There’s a wonderful bookstore in the nearby town of Owen Sound. I discovered it quite by chance when I was perusing the website of Karen Connelly, one of my favourite Canadian writers, and saw that she was giving a reading at this bookstore. Stunned to learn that there was even such a literary ‘happening’ spot in the area, I rushed to check it out.
It was love at first sight.
Rows of beautiful, brand-new books that smelled like paradise and looked like artwork, with their colourful spines and varying fonts and contrasting sizes. A coffee bar at the back, selling a locally roasted brew. Comfy chairs where talkative regulars sipped their steaming mugs and argued over Canadian foreign policy. A cozy children’s section with wonderful titles on display and a toy box to distract the littlest ones. A strange bathroom with two toilets, side by side – only one of which worked. (The owner told me there was supposed to be a stall divider once upon a time, but it never got built.) A piano. A CD display with an eclectic mix of music from all around the world. A fantastic array of cookbooks. And a very friendly, very helpful man behind the desk who could answer every single one of my questions.
I was so impressed that I spent far more money on books than I should have. At Christmastime, we bought books for almost every member of the family, not just because they’re book-lovers, too, but also because I couldn’t get enough of being in that store. You see, I dream of owning a bookstore, of spending my days surrounded by these wonderful texts that make one’s life so much richer. Books are an absolute necessity for my survival.
So, it struck me as odd this week when I called the bookstore multiple times and got no answer. The phone rang and rang. Finally, today, on the third day of trying, I went online. There was a big notice on their website: “A heartfelt thank you to all who have patronized us over the past six years. It was a grand adventure.” My heart stopped briefly. I felt a lump rise in my throat and blinked to keep tears away.
How can this be? How can such a wonderful, stimulating, rich, and integral part of the town’s business community simply disappear like that? There is a Coles bookstore in the mall – a chain store that lacks the personality and intimacy of my old favourite, whose prices aren’t as good, and whose selection is crap by comparison. To think that a privately-owned bookstore that is so clearly well-managed and appealing to the public can’t make a go of it in a town of at least thirty thousand people is absolutely staggering, and very sad. Obviously the majority of the local population doesn’t share my feelings.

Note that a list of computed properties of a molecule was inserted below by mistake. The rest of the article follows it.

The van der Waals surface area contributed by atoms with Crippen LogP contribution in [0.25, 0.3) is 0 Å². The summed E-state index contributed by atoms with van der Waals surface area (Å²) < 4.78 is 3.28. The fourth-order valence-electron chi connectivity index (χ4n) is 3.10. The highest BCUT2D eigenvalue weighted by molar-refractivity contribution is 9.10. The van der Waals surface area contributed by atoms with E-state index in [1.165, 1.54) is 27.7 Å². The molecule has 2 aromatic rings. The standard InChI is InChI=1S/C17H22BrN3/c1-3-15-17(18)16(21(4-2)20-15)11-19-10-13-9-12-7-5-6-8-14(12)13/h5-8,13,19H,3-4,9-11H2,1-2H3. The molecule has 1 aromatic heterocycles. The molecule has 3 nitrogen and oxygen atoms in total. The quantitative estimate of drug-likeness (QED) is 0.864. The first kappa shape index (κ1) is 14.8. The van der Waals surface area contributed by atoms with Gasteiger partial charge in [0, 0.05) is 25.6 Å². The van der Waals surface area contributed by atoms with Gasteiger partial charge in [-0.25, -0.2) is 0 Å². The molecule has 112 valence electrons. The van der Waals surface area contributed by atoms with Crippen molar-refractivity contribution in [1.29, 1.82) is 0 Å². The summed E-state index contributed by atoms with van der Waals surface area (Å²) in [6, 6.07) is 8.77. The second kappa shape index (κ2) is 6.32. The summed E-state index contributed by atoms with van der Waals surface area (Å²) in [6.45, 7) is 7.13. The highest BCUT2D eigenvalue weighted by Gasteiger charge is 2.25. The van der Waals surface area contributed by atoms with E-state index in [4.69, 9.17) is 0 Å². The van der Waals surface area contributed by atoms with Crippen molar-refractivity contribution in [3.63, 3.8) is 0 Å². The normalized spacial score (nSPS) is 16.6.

I’ve heard from a number of sources, including a bookstore owner whose award-winning children’s bookstore recently closed in Toronto, that privately-owned bookstores are dying all over the country because they simply cannot compete with the big names like Chapters, Indigo, Barnes & Noble, etc. Those chains not only have gigantic stores with every imaginable book in them, but also have websites with free shipping that make it very easy to order from home. (Granted, this is a necessity for those of us who live in the middle of nowhere.) Their prices are lower because they get books in large amounts from publishers and can return the unsold ones, unlike private sellers, who must front the money themselves to buy all merchandise.
The thing is, though, that the diversity of titles in these larger stores is partly an illusion; they don’t carry many of the unusual, uncommon, and harder-to-find books that private sellers do, whose collections are hand-picked. My favourite bookstore likely couldn’t keep up with the competition from Coles, despite the faithful patronage of the few locally-sworn shoppers.
This is just one example of the downtown cores of our towns gradually disintegrating and disappearing, with more and more empty storefronts popping up because they can’t compete with the chains. I never lived in my current town before the arrival of Walmart, but I am surprised at how many empty windows line the main street, and can’t help but wonder if there’s a correlation. I won’t go to Walmart on principle. My philosophy is, “If I can get it from a small, local business, I either buy it there or don’t buy it at all.”
The loss of my bookstore saddens me because it represents a lack of caring on the part of today’s consumers. It’s so easy to look at a price tag and make a decision based on that alone – and in some cases, that might be necessary – but for most of us who can afford to pay a small amount more for better quality things that will be replaced less often and whose purchase supports a healthy, vibrant, local economy, it’s well worth becoming a bit more discerning in our shopping choices.
Perhaps I’m wrong, but I believe that my favourite bookstore would still be open if more people had made a conscious choice to shop there, rather than heading to Coles or Walmart for quick, cheap reads. At the end of the day, a local, privately-owned business is going to care one heck of a lot more about the community than some corporate-owned mega-store.
In the meantime, since I can’t order the book I need, I’ll wait until my next trip to a town that does have a small bookstore and make my purchase then. Who knows when that will be, but it’s worth the wait.